The biggest mistake a writer can make at the outset of writing a screenplay is imagining his or her screenplay turned into a movie and playing at hundreds or thousands of cinemas around the world. To write with this goal in mind is demonstrating a fundamental lack of knowledge and confusion about the roles of a filmmaker and a screenwriter. The screenwriters audience is the primary focus.
A filmmaker makes a film to play to an audience in a cinema or in front of a TV. That is their goal: to elicit emotion from an audience in a cinema.
The goal of a screenwriter is entirely different. A screenwriter’s audience is just one person – a reader. Usually in the film industry, the reader is late fifties/early sixties and over-weight with a tight silk shirt tucked into a pair of expensive slacks, secured by an enormous crocodile skin belt. The reader’s body is adorned with gold rings and bracelets. Very often, this reader has absolutely no training in film, but they are reading your script, and they have the one thing you want – a chequebook. If you succeed in eliciting emotion in this uncouth being, chances are very much better that you will get a check. If you fail to do so, you won’t.
Because the role of the audience is so important, let’s take a closer look at the status of the observer.
The genius of Marshall Macluhan
After I finished high school, I went to art school in Toronto. In order to keep my mother happy, I enrolled at the local university for a series of classes including an English literature class. I dropped out after three classes, because the lecturers were so dry. But the first two nights, I had the most brilliant lectures by the Canadian philosopher, Marshall Macluhan.
Here is Macluhan’s version of the importance of an audience, and the role of the writer:
Suppose that I am a DJ and my job is to attend the radio station and choose music for my show, which airs every morning from 3am – 4am. Hardly a favourable time, but in addition to my paycheck, the other benefit is that I can choose any music I want without any outside interference. Many would consider this an ideal job, albeit with unsociable hours.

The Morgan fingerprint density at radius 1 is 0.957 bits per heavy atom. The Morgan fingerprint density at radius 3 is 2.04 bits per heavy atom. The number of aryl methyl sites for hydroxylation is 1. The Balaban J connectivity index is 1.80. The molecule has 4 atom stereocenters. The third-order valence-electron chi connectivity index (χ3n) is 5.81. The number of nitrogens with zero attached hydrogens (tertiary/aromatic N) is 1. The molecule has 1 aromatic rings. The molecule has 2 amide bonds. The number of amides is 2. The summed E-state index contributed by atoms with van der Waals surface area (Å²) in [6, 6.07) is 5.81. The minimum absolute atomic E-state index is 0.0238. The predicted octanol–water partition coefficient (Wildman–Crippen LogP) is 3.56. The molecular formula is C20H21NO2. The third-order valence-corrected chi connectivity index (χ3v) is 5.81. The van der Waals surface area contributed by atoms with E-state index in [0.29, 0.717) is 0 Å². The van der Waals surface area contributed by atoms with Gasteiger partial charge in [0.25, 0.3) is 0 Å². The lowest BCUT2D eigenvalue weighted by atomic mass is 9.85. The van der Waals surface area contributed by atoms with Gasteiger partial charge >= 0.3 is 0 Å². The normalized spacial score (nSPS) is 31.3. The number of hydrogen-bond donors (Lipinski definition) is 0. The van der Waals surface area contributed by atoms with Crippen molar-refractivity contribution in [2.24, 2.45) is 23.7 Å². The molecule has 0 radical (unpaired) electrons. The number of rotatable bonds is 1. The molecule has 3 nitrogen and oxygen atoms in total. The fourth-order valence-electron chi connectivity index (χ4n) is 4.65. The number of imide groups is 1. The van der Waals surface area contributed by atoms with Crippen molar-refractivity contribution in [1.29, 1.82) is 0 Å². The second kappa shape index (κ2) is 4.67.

The model looks like this:
Suppose one evening as I am about to leave for work, the radio producer calls and says that there is conclusive proof that this evening during my show, absolutely no one will be listening. Is there any point in my attending to play my favourite records? Surely I can do this in the comfort of my own home.
Let’s look at the model again, only now from the perspective of a writer: and the screenwriters audience
Screenwriter’s Leap of Faith
The writer writes for the reader. I call this the Screenwriter’s Leap of Faith.
How do you know that each time you start to write a scipt that you will be able to write a good script? Screenwriting is an art form, and you may not be able to hit it every time.
If you do write a good script, how will you know if you get it to the right producer – that reader with a checkbook? And if you get it to the right producer, how do you know if he or she will hire the right director? If you wrote a one page script and gave it to ten different directors, would you not get ten very different films? And how about actors? If you asked a director to direct the same one-page script with ten different actors you would also get ten different films. And what of the editors, and production designers and composers?
You don’t know if the right people will get to work on your script, and you have absolutely no control over this. You might get lucky, write a fabulous script, get it to the top producer who hires the hottest director with a cast of talented newcomers and still find that you cannot get your film onto a single screen at home or around the world. It does happen.